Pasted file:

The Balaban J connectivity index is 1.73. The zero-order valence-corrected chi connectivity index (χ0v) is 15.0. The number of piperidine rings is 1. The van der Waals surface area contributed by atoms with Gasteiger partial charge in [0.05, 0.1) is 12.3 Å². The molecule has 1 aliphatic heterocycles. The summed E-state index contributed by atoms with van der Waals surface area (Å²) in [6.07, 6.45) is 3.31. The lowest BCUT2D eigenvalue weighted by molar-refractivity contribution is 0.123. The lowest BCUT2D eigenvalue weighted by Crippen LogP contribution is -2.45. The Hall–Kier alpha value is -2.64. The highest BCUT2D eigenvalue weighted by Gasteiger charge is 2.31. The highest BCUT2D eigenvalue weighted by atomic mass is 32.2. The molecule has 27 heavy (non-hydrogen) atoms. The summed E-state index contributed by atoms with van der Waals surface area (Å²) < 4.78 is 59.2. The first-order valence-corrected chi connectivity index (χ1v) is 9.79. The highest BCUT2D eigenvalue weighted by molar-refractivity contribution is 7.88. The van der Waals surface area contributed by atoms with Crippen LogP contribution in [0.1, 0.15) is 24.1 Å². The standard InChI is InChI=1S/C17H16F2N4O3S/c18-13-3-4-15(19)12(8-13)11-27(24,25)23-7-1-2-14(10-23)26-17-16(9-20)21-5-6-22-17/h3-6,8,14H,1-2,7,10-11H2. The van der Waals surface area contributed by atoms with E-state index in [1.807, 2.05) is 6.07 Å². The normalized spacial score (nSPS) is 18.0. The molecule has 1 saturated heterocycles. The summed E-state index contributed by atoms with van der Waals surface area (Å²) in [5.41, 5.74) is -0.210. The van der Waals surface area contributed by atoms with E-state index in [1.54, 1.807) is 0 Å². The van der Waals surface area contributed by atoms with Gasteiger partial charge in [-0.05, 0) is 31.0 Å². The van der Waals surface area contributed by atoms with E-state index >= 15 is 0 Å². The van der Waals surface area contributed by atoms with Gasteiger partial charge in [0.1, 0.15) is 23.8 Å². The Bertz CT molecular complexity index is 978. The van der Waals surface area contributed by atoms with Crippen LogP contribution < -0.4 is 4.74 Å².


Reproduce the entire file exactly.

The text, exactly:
The Balaban J connectivity index is 1.73. The zero-order valence-corrected chi connectivity index (χ0v) is 15.0. The number of piperidine rings is 1. The van der Waals surface area contributed by atoms with Gasteiger partial charge in [0.05, 0.1) is 12.3 Å². The molecule has 1 aliphatic heterocycles. The summed E-state index contributed by atoms with van der Waals surface area (Å²) in [6.07, 6.45) is 3.31. The lowest BCUT2D eigenvalue weighted by molar-refractivity contribution is 0.123. The lowest BCUT2D eigenvalue weighted by Crippen LogP contribution is -2.45. The Hall–Kier alpha value is -2.64. The highest BCUT2D eigenvalue weighted by Gasteiger charge is 2.31. The highest BCUT2D eigenvalue weighted by atomic mass is 32.2. The molecule has 27 heavy (non-hydrogen) atoms. The summed E-state index contributed by atoms with van der Waals surface area (Å²) < 4.78 is 59.2. The first-order valence-corrected chi connectivity index (χ1v) is 9.79. The highest BCUT2D eigenvalue weighted by molar-refractivity contribution is 7.88. The van der Waals surface area contributed by atoms with Crippen LogP contribution in [0.1, 0.15) is 24.1 Å². The standard InChI is InChI=1S/C17H16F2N4O3S/c18-13-3-4-15(19)12(8-13)11-27(24,25)23-7-1-2-14(10-23)26-17-16(9-20)21-5-6-22-17/h3-6,8,14H,1-2,7,10-11H2. The van der Waals surface area contributed by atoms with E-state index in [1.807, 2.05) is 6.07 Å². The normalized spacial score (nSPS) is 18.0. The molecule has 1 saturated heterocycles. The summed E-state index contributed by atoms with van der Waals surface area (Å²) in [5.41, 5.74) is -0.210. The van der Waals surface area contributed by atoms with E-state index in [1.54, 1.807) is 0 Å². The van der Waals surface area contributed by atoms with Gasteiger partial charge in [-0.05, 0) is 31.0 Å². The van der Waals surface area contributed by atoms with E-state index >= 15 is 0 Å². The van der Waals surface area contributed by atoms with Gasteiger partial charge in [0.1, 0.15) is 23.8 Å². The Bertz CT molecular complexity index is 978. The van der Waals surface area contributed by atoms with Crippen LogP contribution < -0.4 is 4.74 Å².